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# Packing problem revisited

I'm developing a game and I found a problem that I have to solve to handle the layout of a component which resembles me a packing problem.

To summarize what I need to do suppose I've got a space similar to the following one:

``````+------------+---------+------------+
| 0          | 1       | 2          |
|            |         |            |
|            |         |            |
|            |         |            |
+------------+---------+------------+
| 3          | 4       | 5          |
|            |         |            |
|            |         |            |
+------------+---------+------------+
| 6          | 7       | 8          |
|            |         |            |
|            |         |            |
|            |         |            |
+------------+---------+------------+
``````

in which every corner cell is 4x4 while central one is 3x3 (so that remaining ones are 3x4 and 4x3). Then I have a set of elements to place inside these blocks that can vary from 1x1 to 3x3 (I don't think any 4x4 is needed yet but it shouldn't change anything). Of course these elements cannot cross the lines and must lay entirely within one single block.

Which could be the best way to allocate them? Assuming that I prefer not to have them all stickied together if is not necessary (eg. do not place two elements together if there's enough room around to place them apart). I'm looking for a simple algorithm, also because the situation is quite limited..

Bonus question: assuming other blocks in addition to these 9 (maybe other 3-4) how could I prioritize these compared to the new ones? (I mean just doesn't use the additional block until a fill threshold has been reached)..

Of course I'm looking for the general idea, no implementation :)

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Is rotating the elements allowed/desirable if it produces better results? – Jon Dec 23 '10 at 14:17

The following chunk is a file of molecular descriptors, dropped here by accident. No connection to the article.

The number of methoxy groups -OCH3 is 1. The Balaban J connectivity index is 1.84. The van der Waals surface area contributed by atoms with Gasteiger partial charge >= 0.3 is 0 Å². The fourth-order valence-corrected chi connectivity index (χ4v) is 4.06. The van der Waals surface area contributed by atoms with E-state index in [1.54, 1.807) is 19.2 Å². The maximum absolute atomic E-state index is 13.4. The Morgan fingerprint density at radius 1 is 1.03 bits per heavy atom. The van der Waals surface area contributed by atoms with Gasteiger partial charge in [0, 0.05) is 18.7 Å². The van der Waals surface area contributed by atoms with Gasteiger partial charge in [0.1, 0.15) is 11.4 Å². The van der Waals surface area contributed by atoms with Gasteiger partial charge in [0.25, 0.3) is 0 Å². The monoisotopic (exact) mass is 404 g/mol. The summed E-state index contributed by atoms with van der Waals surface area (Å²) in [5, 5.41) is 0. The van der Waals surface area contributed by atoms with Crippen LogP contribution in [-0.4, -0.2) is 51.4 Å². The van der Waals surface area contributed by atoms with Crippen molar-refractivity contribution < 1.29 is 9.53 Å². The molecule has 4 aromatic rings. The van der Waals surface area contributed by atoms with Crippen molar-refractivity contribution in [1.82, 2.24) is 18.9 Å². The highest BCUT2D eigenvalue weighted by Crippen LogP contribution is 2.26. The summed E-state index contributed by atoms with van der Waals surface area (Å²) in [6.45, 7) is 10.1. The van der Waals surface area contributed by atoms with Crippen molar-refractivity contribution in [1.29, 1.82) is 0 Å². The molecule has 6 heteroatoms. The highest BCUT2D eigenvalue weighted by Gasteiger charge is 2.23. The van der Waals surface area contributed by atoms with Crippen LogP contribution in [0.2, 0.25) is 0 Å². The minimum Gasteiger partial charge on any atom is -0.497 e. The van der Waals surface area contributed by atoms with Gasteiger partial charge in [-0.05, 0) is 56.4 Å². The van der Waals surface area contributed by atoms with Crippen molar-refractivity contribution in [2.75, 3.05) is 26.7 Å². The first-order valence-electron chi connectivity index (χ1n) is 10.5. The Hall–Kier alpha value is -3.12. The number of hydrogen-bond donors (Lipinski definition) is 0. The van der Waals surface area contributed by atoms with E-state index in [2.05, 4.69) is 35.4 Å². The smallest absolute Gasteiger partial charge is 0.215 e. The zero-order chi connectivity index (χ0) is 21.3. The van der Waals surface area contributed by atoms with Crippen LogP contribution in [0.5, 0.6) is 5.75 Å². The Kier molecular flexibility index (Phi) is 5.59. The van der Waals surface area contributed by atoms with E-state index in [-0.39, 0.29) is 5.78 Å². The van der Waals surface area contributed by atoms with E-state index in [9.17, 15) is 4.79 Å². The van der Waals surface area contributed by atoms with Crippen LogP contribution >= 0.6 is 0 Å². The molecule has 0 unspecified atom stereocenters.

no, it is actually unallowed.. if an element to be placed is 2x3 then it must be placed that way and not 3x2.. – Jack Dec 23 '10 at 14:20
How does the probability distribution of the block types (1x1, 2x2, 3x3, and maybe 4x4) look like? An optimal solution depends on this. And, thus, whether 4x4 blocks have to be considered or not, indeed affects an optimal solution. – Flinsch Dec 23 '10 at 14:46
I have a fixed sets of elements but not all of them will be placed inside the layout. Just to let you understand: they are buildings of a city and this layout is the city layout, of course I know the list of every building available but not which of them will be inside a specific city (since they depends on what the player builds there). – Jack Dec 23 '10 at 14:50

This 2D Bin Packing problem looks like it's NP hard.

Here are a couple of your options:

• Brute force or better yet branch and bound. Doesn't scale (at all!), but will find you the optimal solution (not in our lifetime maybe).

• Deterministic algorithm: sort the blocks on largest size or largest side and go through that list one by one and assign it the best remaining spot. That will finish very fast, but the solution can be far from optimal (or feasible). Here's a nice picture showing an example what can go wrong. But if you want to keep it simple, that's the way to go.

• Meta-heuristics, starting from the result of a deterministic algorithm. This will give you a very good result in reasonable time, better than what humans come up with. Depending on how much time you give it and the difficulty of the problem it might or might not be the optimal solution. There are a couple of libraries out there, such as Drools Planner (open source java).

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On the bonus question: model the basic blocks as "hard constraints" and those bonus blocks as "soft constraints". – Geoffrey De Smet Dec 23 '10 at 16:27
Can you update the link to "Here's a nice picture showing an example what can go wrong."? – tommy.carstensen May 26 '15 at 15:56
done, link adjusted – Geoffrey De Smet May 27 '15 at 7:24
This is very relevant to a LEGO packing problem I'm working on. I'm replacing 1x1 bricks and plates with larger bricks and plates to reduce the cost. Thanks for the great example! – tommy.carstensen May 27 '15 at 16:02